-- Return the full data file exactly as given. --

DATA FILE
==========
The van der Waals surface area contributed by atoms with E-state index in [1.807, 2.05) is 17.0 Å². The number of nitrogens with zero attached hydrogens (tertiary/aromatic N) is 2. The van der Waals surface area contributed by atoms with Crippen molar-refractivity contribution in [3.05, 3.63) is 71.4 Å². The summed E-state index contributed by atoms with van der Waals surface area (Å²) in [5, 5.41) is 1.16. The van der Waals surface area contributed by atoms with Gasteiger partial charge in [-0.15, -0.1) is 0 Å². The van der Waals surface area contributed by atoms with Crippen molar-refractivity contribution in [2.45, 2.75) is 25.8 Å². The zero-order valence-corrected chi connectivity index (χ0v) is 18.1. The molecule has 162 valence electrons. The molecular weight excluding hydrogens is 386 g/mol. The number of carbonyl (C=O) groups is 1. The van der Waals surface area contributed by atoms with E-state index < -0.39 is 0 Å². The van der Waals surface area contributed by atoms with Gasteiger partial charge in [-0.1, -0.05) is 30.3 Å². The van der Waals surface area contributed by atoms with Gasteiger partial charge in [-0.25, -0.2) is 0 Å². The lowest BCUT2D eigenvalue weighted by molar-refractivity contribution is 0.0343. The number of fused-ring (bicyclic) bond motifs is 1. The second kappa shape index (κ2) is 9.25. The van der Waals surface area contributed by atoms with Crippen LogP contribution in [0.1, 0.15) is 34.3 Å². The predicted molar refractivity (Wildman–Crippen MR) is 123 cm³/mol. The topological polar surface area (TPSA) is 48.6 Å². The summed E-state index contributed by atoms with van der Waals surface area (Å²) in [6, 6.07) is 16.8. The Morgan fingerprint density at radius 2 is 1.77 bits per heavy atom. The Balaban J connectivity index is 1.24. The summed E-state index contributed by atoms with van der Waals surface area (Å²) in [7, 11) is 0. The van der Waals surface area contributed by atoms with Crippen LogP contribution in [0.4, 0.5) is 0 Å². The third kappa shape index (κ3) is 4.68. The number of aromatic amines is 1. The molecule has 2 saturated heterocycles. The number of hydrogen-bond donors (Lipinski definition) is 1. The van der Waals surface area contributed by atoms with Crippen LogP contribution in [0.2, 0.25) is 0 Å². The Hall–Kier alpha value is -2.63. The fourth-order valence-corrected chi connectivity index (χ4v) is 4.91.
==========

The van der Waals surface area contributed by atoms with E-state index in [1.807, 2.05) is 17.0 Å². The number of nitrogens with zero attached hydrogens (tertiary/aromatic N) is 2. The van der Waals surface area contributed by atoms with Crippen molar-refractivity contribution in [3.05, 3.63) is 71.4 Å². The summed E-state index contributed by atoms with van der Waals surface area (Å²) in [5, 5.41) is 1.16. The van der Waals surface area contributed by atoms with Gasteiger partial charge in [-0.15, -0.1) is 0 Å². The van der Waals surface area contributed by atoms with Crippen molar-refractivity contribution in [2.45, 2.75) is 25.8 Å². The zero-order valence-corrected chi connectivity index (χ0v) is 18.1. The molecule has 162 valence electrons. The molecular weight excluding hydrogens is 386 g/mol. The number of carbonyl (C=O) groups is 1. The van der Waals surface area contributed by atoms with E-state index < -0.39 is 0 Å². The van der Waals surface area contributed by atoms with Gasteiger partial charge in [-0.1, -0.05) is 30.3 Å². The van der Waals surface area contributed by atoms with Gasteiger partial charge in [-0.25, -0.2) is 0 Å². The lowest BCUT2D eigenvalue weighted by molar-refractivity contribution is 0.0343. The number of fused-ring (bicyclic) bond motifs is 1. The second kappa shape index (κ2) is 9.25. The van der Waals surface area contributed by atoms with Crippen LogP contribution in [0.1, 0.15) is 34.3 Å². The predicted molar refractivity (Wildman–Crippen MR) is 123 cm³/mol. The topological polar surface area (TPSA) is 48.6 Å². The summed E-state index contributed by atoms with van der Waals surface area (Å²) in [6, 6.07) is 16.8. The Morgan fingerprint density at radius 2 is 1.77 bits per heavy atom. The Balaban J connectivity index is 1.24. The summed E-state index contributed by atoms with van der Waals surface area (Å²) in [7, 11) is 0. The van der Waals surface area contributed by atoms with Crippen LogP contribution in [0.4, 0.5) is 0 Å². The third kappa shape index (κ3) is 4.68. The number of aromatic amines is 1. The molecule has 2 saturated heterocycles. The number of hydrogen-bond donors (Lipinski definition) is 1. The van der Waals surface area contributed by atoms with Crippen LogP contribution in [0.2, 0.25) is 0 Å². The Hall–Kier alpha value is -2.63. The fourth-order valence-corrected chi connectivity index (χ4v) is 4.91.